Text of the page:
The magic of the movies, the allure of Hollywood and the razzle dazzle of the business-we-call-show quickly becomes part of our modern mythology. In Hollywood Costumes the V&A brings together over a hundred (131 to be exact) of the most iconic costumes to explore the roles of clothes in cinema. Inspired, I donned a gingham shirt and some new red shoes (“You are a friend of Dorothy!” quipped a friend) and off I went.
“The apparrel oft proclaims the man” claimed Polonius, but do the clothes make the character? Well, in a word, yes.
“It’s a very bizarre costume,” says Harrison Ford of his Indiana Jones get-up, which gets a whole display to itself, “It’s this guy sporting a whip, who’s off some place really hot in this leather jacket.” So what makes it so iconic? “The minute I put the costume on. I feel confident and clear about the character.”
Little Black Dresses
Coco Chanel popularised the concept of the LBD and we’re lucky enough to see two of the most famous ones in popular culture; Morticia Addams‘s instantly recognisable and excruciatingly tight outfit and Audrey Hepburn’s Givenchy-designed costume for her role as Holly Golightly in Breakfast at Tiffany’s. Interestingly, Audrey’s glamorous costume is displayed next to her rather-less-than-glamorous threads from the beginning of My Fair Lady creating a most pleasing juxtaposition. Although Ms Golightly was the height of chic as well as top banana in the shock department, she was nowhere near as sexy as Marilyn Monroe in that dress which is also on display.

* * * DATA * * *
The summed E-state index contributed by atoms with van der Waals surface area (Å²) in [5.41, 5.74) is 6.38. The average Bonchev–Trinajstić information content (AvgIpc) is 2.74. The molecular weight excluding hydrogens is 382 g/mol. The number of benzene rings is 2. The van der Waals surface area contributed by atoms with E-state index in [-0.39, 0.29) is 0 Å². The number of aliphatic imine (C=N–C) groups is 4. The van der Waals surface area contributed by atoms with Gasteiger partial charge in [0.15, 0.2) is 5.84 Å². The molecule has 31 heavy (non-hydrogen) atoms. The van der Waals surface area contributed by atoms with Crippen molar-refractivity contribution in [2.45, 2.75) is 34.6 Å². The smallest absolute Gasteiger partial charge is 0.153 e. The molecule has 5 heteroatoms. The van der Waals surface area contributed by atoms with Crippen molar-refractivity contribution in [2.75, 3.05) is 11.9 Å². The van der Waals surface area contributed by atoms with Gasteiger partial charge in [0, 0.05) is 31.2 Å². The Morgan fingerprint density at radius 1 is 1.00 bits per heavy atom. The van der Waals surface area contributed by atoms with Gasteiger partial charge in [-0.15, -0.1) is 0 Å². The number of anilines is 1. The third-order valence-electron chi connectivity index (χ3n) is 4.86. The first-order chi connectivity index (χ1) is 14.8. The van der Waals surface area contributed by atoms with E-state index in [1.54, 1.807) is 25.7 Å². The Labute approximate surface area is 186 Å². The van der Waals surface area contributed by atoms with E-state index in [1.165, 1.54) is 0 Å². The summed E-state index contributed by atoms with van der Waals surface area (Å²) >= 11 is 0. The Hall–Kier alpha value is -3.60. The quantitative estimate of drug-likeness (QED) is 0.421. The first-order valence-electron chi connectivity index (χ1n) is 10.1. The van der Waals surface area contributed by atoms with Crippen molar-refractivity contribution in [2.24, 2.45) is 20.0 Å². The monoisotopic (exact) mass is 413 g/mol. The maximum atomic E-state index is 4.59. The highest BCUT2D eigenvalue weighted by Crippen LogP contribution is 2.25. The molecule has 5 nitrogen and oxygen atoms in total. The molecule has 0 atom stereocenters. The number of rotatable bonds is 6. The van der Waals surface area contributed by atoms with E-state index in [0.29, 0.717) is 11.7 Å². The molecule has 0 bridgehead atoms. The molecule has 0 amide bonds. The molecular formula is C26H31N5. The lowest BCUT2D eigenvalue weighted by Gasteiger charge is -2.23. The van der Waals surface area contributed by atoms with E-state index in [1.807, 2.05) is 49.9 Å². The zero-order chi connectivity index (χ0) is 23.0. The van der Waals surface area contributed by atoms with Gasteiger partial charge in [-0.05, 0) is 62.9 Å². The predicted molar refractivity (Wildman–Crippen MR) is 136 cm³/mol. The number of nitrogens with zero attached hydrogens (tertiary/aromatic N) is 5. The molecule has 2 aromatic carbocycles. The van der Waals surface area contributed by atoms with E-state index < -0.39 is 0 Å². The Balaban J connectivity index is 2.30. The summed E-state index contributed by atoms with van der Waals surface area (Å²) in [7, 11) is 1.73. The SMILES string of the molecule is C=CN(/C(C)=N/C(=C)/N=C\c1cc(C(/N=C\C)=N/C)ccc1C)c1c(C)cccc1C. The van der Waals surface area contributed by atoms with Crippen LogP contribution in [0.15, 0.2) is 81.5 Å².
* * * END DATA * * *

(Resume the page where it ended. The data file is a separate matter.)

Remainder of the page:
Ever since they skipped along the Yellow Brick Road on the feet of the girl from Kansas, the Ruby Slippers were destined for Super-Stardom. Famously, their colour was changed from L. Frank Baum’s original silver to the more familiar ruby red so they really popped in glorious techinicolour as they made their way to the Emerald City. They may have aged, but they retain the enchantment that has captured imaginations since they first appeared on screens. Arranged with the toes pointing inwards, you can almost hear Dorothy’s incantation “There’s no place like home…”
This exhibition marks the first time the famous footwear has left the USA, usually they take pride of place in the Smithsonian Institute of American History but until 18th November we can see them this side of the pond. Meanwhile, Kermit the Frog keeps their place warm until they return home.
All the costumes were incredible, but some, like Nicole Kidman’s Satine was a tantalising diamond just out of reach. Others, like Tobey Maguire’s Spider-Man and Michelle Pfeiffer’s Catwoman were hidden high in the shadows.
You can find out more about visiting the exhibition here.
You can see a souvenir badge from Hollywood Costume at the Museum of Museum Badges.